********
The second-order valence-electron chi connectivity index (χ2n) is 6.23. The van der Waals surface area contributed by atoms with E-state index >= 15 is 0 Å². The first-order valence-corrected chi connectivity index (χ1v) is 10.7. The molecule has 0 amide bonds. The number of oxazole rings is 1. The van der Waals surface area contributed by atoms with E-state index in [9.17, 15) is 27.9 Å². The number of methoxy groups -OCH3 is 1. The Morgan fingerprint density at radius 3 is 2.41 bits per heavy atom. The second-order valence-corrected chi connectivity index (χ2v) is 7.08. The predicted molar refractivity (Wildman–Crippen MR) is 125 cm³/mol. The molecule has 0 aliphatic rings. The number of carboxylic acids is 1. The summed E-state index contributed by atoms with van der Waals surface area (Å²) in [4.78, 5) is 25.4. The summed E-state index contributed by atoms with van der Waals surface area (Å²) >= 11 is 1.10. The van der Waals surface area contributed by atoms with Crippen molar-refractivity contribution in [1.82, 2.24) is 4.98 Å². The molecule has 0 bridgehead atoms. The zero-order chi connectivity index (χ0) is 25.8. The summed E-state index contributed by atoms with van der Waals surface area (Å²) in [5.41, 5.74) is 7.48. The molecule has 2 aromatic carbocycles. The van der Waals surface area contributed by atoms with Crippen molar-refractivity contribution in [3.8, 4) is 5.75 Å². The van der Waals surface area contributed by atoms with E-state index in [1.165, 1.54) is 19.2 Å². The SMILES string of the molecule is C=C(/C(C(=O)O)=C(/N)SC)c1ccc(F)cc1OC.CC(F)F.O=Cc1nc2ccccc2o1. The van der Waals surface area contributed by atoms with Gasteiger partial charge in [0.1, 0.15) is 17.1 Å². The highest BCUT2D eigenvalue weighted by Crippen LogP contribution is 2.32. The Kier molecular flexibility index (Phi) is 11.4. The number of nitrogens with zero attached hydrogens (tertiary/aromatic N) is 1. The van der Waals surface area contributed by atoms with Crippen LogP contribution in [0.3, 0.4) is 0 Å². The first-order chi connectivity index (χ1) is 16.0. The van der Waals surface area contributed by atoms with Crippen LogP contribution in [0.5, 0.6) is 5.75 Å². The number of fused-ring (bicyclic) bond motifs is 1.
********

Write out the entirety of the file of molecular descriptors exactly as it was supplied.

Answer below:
The second-order valence-electron chi connectivity index (χ2n) is 6.23. The van der Waals surface area contributed by atoms with E-state index >= 15 is 0 Å². The first-order valence-corrected chi connectivity index (χ1v) is 10.7. The molecule has 0 amide bonds. The number of oxazole rings is 1. The van der Waals surface area contributed by atoms with E-state index in [9.17, 15) is 27.9 Å². The number of methoxy groups -OCH3 is 1. The Morgan fingerprint density at radius 3 is 2.41 bits per heavy atom. The second-order valence-corrected chi connectivity index (χ2v) is 7.08. The predicted molar refractivity (Wildman–Crippen MR) is 125 cm³/mol. The molecule has 0 aliphatic rings. The number of carboxylic acids is 1. The summed E-state index contributed by atoms with van der Waals surface area (Å²) in [4.78, 5) is 25.4. The summed E-state index contributed by atoms with van der Waals surface area (Å²) >= 11 is 1.10. The van der Waals surface area contributed by atoms with Crippen molar-refractivity contribution in [1.82, 2.24) is 4.98 Å². The molecule has 0 bridgehead atoms. The zero-order chi connectivity index (χ0) is 25.8. The summed E-state index contributed by atoms with van der Waals surface area (Å²) in [5.41, 5.74) is 7.48. The molecule has 2 aromatic carbocycles. The van der Waals surface area contributed by atoms with Crippen molar-refractivity contribution in [3.8, 4) is 5.75 Å². The van der Waals surface area contributed by atoms with E-state index in [1.165, 1.54) is 19.2 Å². The SMILES string of the molecule is C=C(/C(C(=O)O)=C(/N)SC)c1ccc(F)cc1OC.CC(F)F.O=Cc1nc2ccccc2o1. The van der Waals surface area contributed by atoms with Gasteiger partial charge in [0.1, 0.15) is 17.1 Å². The highest BCUT2D eigenvalue weighted by Crippen LogP contribution is 2.32. The Kier molecular flexibility index (Phi) is 11.4. The number of nitrogens with zero attached hydrogens (tertiary/aromatic N) is 1. The van der Waals surface area contributed by atoms with Crippen LogP contribution in [0.3, 0.4) is 0 Å². The first-order chi connectivity index (χ1) is 16.0. The van der Waals surface area contributed by atoms with Crippen LogP contribution in [0.5, 0.6) is 5.75 Å². The number of fused-ring (bicyclic) bond motifs is 1.